Trip from Mulege to Guerrero Negro (see the blue dotted lines on the map below) is roughly four hours.

Dotted lines on this map represent north-bound travels:


Sonora/Baja Road Trip. Day Eight: Mission San Francisco Javier, outside of Loreto

This is part of a series of blog posts about a ten-day trip I recently took south of the border through the Mexican state of Sonora and then back up north (after a ferry trip across the Gulf of California) through the Baja Peninsula.

Actual travel date: Jan. 1, 2010. Mission San Francisco de Javier, to the west of Loreto (Baja California – south).

The last time I visited Mission San Francisco de Javier, which is located to the west of Loreto, the road to the mission was being rebuilt and we spent a lot of time driving around in circles trying to find the alternative road.  It was a frustrating, bumpy ride. This time I am happy to report that a good chunk of the mountainous road to the mission is now smooth asphalt.

From the exit point just south of Loreto (at 9 a.m.), we were sailing along pretty nicely for a good 20 minutes. I was starting to think that we would be getting to the mission in under an hour. But then we started to notice crumbling chunks of the asphalt along the side of the cliffs. Some of these sections were marked with cones, and other were simply demarcated by large stones. This was not encouraging, but at least it gave us advance warning of what we would be facing when we drove back down the mountain road.

After 2o minutes, the road changes abruptly to gravel. But that’s ok because it keeps you going at a slower pace to take in the landscape.

Within an hour you get your first glimpse of the ocean to the east, and the faraway sea flirted with us as we pushed upward. You can also get an idea of the region’s pre-Columbian cave art at this pit stop:

So much of this excursion is about the scenery, so after several stops we got to the mission in about an hour-and-a-half (1o:20 a.m.). The mission was complete in 1758 and its considered to be one of Baja California’s best-preserved mission churches, according to The Lonely Planet guidebook. If you get here December 3, you can observe pilgrims coming here to honor or celebrate the saint.

Some things looked the same: We visited the mission, with its old tombstones.

Other things were new. Across from the mission are a surprisingly large number of public bathroom stalls (with toilet paper) for the number of visitors we saw at the mission this day. 

The last time I came here there was just one restaurant, which we ate at again: Restaurant Palapa San Javier. But now there are two places. Out of habit, we went back to the Palapa (where I had Mexican-style eggs). We explored the area for about an hour-and-a-half, and then started back down the mountain.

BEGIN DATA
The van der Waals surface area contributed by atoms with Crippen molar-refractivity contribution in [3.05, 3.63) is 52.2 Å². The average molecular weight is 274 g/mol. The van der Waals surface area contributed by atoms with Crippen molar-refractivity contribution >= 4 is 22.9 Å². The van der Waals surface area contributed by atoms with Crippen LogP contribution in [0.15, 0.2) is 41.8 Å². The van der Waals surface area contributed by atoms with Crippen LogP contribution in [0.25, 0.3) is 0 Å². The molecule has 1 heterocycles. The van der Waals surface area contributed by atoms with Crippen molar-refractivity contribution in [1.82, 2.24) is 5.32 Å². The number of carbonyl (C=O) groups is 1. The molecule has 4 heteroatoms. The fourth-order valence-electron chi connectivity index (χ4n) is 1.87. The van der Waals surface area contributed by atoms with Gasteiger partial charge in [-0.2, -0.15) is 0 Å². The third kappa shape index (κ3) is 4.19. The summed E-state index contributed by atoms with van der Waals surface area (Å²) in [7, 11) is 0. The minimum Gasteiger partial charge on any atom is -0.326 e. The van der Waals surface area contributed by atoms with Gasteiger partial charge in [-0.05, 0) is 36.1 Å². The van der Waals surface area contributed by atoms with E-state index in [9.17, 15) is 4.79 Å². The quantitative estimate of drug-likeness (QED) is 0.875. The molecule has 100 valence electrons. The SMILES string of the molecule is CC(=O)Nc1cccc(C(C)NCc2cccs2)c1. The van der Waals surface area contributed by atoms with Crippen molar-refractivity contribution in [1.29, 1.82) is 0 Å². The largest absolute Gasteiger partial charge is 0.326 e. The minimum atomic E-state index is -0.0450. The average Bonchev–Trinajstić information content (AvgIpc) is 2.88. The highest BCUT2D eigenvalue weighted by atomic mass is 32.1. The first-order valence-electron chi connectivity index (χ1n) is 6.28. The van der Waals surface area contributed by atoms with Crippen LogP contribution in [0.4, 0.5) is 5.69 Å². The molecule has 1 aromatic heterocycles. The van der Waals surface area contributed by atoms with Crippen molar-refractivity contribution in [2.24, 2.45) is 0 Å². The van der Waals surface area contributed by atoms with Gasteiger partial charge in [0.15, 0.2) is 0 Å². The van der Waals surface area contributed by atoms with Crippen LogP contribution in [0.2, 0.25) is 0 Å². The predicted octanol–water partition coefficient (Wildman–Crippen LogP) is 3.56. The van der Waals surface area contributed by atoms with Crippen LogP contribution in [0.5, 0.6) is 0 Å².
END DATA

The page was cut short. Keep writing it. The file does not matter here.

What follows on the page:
After a while, we started to hear a clattering sound. Some part of the car’s underbelly had come loose and was dragging on the ground. We used a cord to hold it in place until we reached Loreto.

Trying to find a mechanic on the day after New Year’s is a huge challenge. Pretty much everything is closed, but some taxi drivers referred us to a place where some temporary adjustments were made. We would still need to get the car repaired at a mechanic that had the necessary parts, but at least this would get us to the next leg of our route: Back north to Mulege. We  arrived there two hours later from Loreto, and checked into the Hotel Vieja Hacienda.

We had already made  reservations to take a hike the following day – Saturday – to the pre-Columbian rock art sites in La Trinidad Canyon. It was too late to search for a mechanic in Mulege. The entire town seemed to be continuing their New Year’s celebration in the streets and a few local bars. We grabbed some pizza for dinner: 

Then we considered our options. Our (hopeful)  plan for the next day – Saturday –  was to get the car to a mechanic in the early morning. If all went well, they would be able to fix the car while we were hiking.  Then we could pick it up later that afternoon and start heading north back to Tijuana. You can stress over these things, or just accept it as part of the adventure: What’s a road trip without a wrench thrown in to keep us all on our toes, right?

TRAVEL TIPS: From Loreto, head south a few minutes until you see a sign to your right leading you to the mission. Give yourself about an-hour-and-a half to get to the mission. The first 20 minutes will be on asphalt, and afterwards the road becomes dirt and gravel. Be careful driving so that you don’t puncture a tire – or damage your car – and take advantage of the trip to make plenty of photo stops and to visit the cave paintings. Best time to leave is in the morning, so that you can have lunch at the mission. This gives you time to explore the village and the mission grounds.

Map of the road trip that started in Tijuana: Dotted lines indicate north bound leg.